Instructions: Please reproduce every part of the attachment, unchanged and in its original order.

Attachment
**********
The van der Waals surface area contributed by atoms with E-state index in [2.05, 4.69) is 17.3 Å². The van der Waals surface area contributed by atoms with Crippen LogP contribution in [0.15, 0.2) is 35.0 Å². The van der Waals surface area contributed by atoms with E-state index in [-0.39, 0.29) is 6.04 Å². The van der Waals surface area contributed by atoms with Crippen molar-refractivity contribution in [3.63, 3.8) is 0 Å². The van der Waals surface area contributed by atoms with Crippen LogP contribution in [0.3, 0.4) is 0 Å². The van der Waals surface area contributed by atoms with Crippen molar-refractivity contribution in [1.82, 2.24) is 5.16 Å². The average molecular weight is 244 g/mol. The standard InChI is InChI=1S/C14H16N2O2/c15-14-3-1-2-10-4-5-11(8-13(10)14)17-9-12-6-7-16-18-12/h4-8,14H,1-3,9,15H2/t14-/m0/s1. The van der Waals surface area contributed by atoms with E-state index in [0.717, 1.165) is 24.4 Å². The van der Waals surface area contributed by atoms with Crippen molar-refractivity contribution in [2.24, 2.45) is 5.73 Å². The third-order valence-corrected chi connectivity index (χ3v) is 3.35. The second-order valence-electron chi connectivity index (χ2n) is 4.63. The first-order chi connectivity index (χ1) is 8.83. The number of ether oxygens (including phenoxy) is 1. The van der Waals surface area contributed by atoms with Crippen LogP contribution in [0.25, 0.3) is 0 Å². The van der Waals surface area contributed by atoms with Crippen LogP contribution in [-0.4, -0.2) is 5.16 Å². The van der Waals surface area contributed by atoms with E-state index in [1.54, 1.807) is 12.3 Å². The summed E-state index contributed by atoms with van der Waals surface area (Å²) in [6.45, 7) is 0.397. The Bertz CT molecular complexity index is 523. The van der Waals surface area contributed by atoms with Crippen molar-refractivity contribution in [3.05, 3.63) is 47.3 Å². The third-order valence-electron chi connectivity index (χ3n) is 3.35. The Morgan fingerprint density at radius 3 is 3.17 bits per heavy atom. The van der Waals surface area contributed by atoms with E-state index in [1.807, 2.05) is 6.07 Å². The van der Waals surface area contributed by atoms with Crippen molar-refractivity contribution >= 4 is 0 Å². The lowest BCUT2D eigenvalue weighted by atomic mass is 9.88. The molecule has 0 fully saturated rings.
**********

The van der Waals surface area contributed by atoms with E-state index in [2.05, 4.69) is 17.3 Å². The van der Waals surface area contributed by atoms with Crippen LogP contribution in [0.15, 0.2) is 35.0 Å². The van der Waals surface area contributed by atoms with E-state index in [-0.39, 0.29) is 6.04 Å². The van der Waals surface area contributed by atoms with Crippen molar-refractivity contribution in [3.63, 3.8) is 0 Å². The van der Waals surface area contributed by atoms with Crippen LogP contribution in [0.3, 0.4) is 0 Å². The van der Waals surface area contributed by atoms with Crippen molar-refractivity contribution in [1.82, 2.24) is 5.16 Å². The average molecular weight is 244 g/mol. The standard InChI is InChI=1S/C14H16N2O2/c15-14-3-1-2-10-4-5-11(8-13(10)14)17-9-12-6-7-16-18-12/h4-8,14H,1-3,9,15H2/t14-/m0/s1. The van der Waals surface area contributed by atoms with E-state index in [0.717, 1.165) is 24.4 Å². The van der Waals surface area contributed by atoms with Crippen molar-refractivity contribution in [2.24, 2.45) is 5.73 Å². The third-order valence-corrected chi connectivity index (χ3v) is 3.35. The second-order valence-electron chi connectivity index (χ2n) is 4.63. The first-order chi connectivity index (χ1) is 8.83. The number of ether oxygens (including phenoxy) is 1. The van der Waals surface area contributed by atoms with Crippen LogP contribution in [0.25, 0.3) is 0 Å². The van der Waals surface area contributed by atoms with Crippen LogP contribution in [-0.4, -0.2) is 5.16 Å². The van der Waals surface area contributed by atoms with E-state index in [1.54, 1.807) is 12.3 Å². The summed E-state index contributed by atoms with van der Waals surface area (Å²) in [6.45, 7) is 0.397. The Bertz CT molecular complexity index is 523. The van der Waals surface area contributed by atoms with Crippen molar-refractivity contribution in [3.05, 3.63) is 47.3 Å². The third-order valence-electron chi connectivity index (χ3n) is 3.35. The Morgan fingerprint density at radius 3 is 3.17 bits per heavy atom. The van der Waals surface area contributed by atoms with E-state index in [1.807, 2.05) is 6.07 Å². The van der Waals surface area contributed by atoms with Crippen molar-refractivity contribution >= 4 is 0 Å². The lowest BCUT2D eigenvalue weighted by atomic mass is 9.88. The molecule has 0 fully saturated rings.